Re: Distressing costumes (was The Broken Continent)
> I've also heard of putting the items in the wash with a bunch of tennisI prefer an old pair of light colored sneekers over tennis balls. Just remove any velcro. More thudding than the balls.
Also, add a big towel... if helps buffer the fabrics a bit/ (That combo is my fav for washing and conditioning fabrics.)
>I know of using Fuller's Earth to age props/sets for film and TV, IYes, there are a whole set of products for professional aging... but they cost more. You can do a lot w/ your own elbow grease and some things from the kitchen or art shelf.
> think costume designers use that and some other products to age items.
Don't forget dragging it behind a car on a dirt road.
> The photo didn't come though. Just send a link, or it has to go into the photo section. If it was attached, the group doesn't let it though.The photos are in the photo section in a folder called, "The Broken Continent." You can also see the photos in the links I posted.
The main website: http://www.brokencontinent.com/
This page has the photos cycling. The clothes I made are on the dark-haired actress.
The Kickstarter Campaign: http://getbroken.tv/
This page has extra photos. But you have to scroll down for them, I believe.
> If you've got a shirt, dipping it in tea tones down the color. Dirtier in steaks, you can wash on Burnt Siena paint (Brownish). Also various greens. Just use acrylic paint diluted by water.I might try this next time. I finished my costume the night before the photo shoot, so I didn't have the chance to properly distress them. Thank you so much for the tip of acrylic paint diluted by water. That will probably be a winner.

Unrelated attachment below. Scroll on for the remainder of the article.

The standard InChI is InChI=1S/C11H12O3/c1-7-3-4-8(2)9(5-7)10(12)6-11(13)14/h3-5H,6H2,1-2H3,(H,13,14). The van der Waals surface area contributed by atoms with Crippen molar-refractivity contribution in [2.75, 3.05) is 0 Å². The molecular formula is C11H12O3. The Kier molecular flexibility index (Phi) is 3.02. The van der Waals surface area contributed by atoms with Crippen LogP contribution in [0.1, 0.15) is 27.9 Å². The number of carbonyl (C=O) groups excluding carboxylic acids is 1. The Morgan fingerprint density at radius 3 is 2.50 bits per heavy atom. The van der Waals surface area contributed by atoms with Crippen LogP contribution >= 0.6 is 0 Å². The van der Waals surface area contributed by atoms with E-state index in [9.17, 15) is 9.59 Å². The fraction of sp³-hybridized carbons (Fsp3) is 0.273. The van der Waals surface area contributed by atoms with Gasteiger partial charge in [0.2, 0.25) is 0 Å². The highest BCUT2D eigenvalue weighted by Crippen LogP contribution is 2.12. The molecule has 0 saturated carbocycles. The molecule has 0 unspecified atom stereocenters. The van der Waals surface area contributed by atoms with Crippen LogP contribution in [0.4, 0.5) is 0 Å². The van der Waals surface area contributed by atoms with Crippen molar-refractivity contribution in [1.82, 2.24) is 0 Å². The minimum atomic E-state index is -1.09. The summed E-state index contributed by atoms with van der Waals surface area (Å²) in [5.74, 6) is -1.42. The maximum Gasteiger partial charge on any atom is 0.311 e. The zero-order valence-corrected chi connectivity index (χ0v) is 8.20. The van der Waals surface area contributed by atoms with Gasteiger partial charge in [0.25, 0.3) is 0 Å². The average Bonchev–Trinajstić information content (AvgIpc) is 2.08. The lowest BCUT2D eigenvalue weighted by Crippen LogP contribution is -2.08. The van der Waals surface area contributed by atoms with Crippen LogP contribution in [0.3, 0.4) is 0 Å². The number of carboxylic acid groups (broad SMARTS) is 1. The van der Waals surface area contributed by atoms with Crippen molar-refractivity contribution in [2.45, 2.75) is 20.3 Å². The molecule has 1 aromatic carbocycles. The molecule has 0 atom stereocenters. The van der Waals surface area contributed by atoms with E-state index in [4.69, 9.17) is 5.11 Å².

> Also, a nail file and/or sandpaper over spots that wear make it look worn. Look at an old pair of jeans, and/or an old shirt. See where it's junked up, worn out.I've heard of people doing this, but for some reason, I've always been a bit hesitant to try it. I guess I'll try it on some scrap fabric first. I think I was worried about snagging and pulling the fabric apart.
Thank you so much for the links! I really appreciate it! I'm sure I will spend a lot of time looking through the sites.
Sharp rocks and a cement mixer, huh? lol - That would certainly work.
I love the look of distressed costumes, I just need to get over the feeling that I'm ruining my hard work, instead of enhancing it.
> The photos are in the photo section in a folder called, "The BrokenContinent." You can also see the photos in the links I posted.
Dah, found it.
> I finished my costume the night before the photo shoot, so I didn'thave the chance to properly distress them.
I know how that goes. Done that too many times, and a friend just did
it this week. All part of the costuming fun. And we don't need sleep
when we're working on a costume.
>Thank you so much for the tip of acrylic paint diluted by water. Thatwill probably be a winner.
Just a caution... plain acrylic paint doesn't stay on nearly as well as
using dye or bleach, or the pro products. But then your chalk and dust
doesn't survive washings either.
Acrylic medium can be mixed in w/ the paint. Not sure how well acrylic
medium works really diluted. Testing always works.
> I've heard of people doing this, but for some reason, I've alwaysbeen a bit hesitant to try it. I guess I'll try it on some scrap fabric
first. I think I was worried about snagging and pulling the fabric apart.
Well, nail files aren't that rough... and you want a lighter grade of
sand paper. Also when you rub hold the fabric as taunt as you can.
Fabric is pretty sturdy against an nail file. Depending on the fabric,
you may need to pay attention to which way you're rubbing. But they're
great on edges, pockets and collars. Small, and easy to get just what
you want scruffy.
> Sharp rocks and a cement mixer, huh? lol - That would certainly work.For Disney it was a cost effective way to take care of a normally labor